Understanding the Indoor Management Rule

The Indoor Management Rule is set out (although not by name in the CBCA) in sections (18) of the Canada Business Corporations Act (“CBCA”) and (19) of the Ontario Business Corporations Act (“OBCA”).

Section 18 of the CBCA states,

  • 18 (1) No corporation and no guarantor of an obligation of a corporation may assert against a person dealing with the corporation or against a person who acquired rights from the corporation that

  • (a) the articles, by-laws and any unanimous shareholder agreement have not been complied with;

  • (b) the persons named in the most recent notice sent to the Director under section 106 or 113 are not the directors of the corporation;

  • (c) the place named in the most recent notice sent to the Director under section 19 is not the registered office of the corporation;

  • (d) a person held out by a corporation as a director, officer, agent or mandatary of the corporation has not been duly appointed or has no authority to exercise the powers and perform the duties that are customary in the business of the corporation or usual for a director, officer, agent or mandatary;

  • (e) a document issued by any director, officer, agent or mandatary of a corporation with actual or usual authority to issue the document is not valid or genuine; or

  • (f) a sale, lease or exchange of property referred to in subsection 189(3) was not authorized.

Section 19 of the OBCA states,

  • 19 A corporation or a guarantor of an obligation of a corporation may not assert against a person dealing with the corporation or with any person who has acquired rights from the corporation that,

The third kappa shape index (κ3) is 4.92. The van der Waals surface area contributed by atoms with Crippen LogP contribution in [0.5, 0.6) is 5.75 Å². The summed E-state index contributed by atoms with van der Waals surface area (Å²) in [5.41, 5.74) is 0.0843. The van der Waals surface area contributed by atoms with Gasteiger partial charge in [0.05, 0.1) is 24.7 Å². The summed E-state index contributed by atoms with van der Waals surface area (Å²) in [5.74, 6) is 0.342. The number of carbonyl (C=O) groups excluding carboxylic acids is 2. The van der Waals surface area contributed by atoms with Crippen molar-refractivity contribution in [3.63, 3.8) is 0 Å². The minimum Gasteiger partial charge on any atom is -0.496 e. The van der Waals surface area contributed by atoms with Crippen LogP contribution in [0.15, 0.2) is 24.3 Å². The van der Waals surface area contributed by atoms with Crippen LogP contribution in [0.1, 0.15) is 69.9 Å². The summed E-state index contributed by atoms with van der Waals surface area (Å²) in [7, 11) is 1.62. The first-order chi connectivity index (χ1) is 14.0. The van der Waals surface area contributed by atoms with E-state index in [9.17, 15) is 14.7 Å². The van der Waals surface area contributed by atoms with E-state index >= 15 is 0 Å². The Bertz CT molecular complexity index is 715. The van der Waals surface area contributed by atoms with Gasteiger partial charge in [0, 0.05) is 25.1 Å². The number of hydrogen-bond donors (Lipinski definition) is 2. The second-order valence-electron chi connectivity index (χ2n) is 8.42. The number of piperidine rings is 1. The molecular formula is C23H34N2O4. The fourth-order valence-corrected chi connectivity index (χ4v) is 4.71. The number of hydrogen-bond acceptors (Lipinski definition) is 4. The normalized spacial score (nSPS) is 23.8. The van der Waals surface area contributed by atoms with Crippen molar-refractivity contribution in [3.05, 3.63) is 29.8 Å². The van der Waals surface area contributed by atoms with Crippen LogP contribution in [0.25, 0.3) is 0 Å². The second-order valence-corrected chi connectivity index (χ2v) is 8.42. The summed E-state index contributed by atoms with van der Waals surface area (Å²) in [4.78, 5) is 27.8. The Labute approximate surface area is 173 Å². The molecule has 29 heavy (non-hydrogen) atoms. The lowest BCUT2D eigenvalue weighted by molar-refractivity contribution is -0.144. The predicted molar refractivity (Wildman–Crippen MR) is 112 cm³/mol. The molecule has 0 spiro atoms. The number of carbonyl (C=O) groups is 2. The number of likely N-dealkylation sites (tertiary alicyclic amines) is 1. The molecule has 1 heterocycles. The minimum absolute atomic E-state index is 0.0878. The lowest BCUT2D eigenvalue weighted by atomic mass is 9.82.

• (a) the articles, by-laws or any unanimous shareholder agreement have not been complied with;

  • (b) the persons named in the most recent notice filed under the Corporations Information Act, or named in the articles, whichever is more current, are not the directors of the corporation;

  • (c) the location named in the most recent notice filed under the Corporations Information Act or named in the articles, whichever is more current, is not the registered office of the corporation;

  • (d) a person held out by a corporation as a director, an officer or an agent of the corporation has not been duly appointed or does not have authority to exercise the powers and perform the duties that are customary in the business of the corporation or usual for such director, officer or agent;

  • (e) a document issued by any director, officer or agent of a corporation with actual or usual authority to issue the document is not valid or not genuine; or

  • (f) a sale, lease or exchange of property referred to in subsection 184 (3) was not authorized,

Practically, the Indoor Management Rule means that any persons having dealings with a corporation are entitled to rely on the representation or belief that an individual held out to be an officer or director is in fact an officer or director, notwithstanding that the individual may have been improperly elected or whom do not, in fact, hold that office by virtue of some clerical, formal or legal error. Effectively, if a corporation is holding an individual out as being an officer or director, third parties are entitled to rely on same for the purposes described in sections 18 and 19 above, i.e. that the individual actually has the authority to do what an officer or director, properly elected, would ordinarily have the authority to do.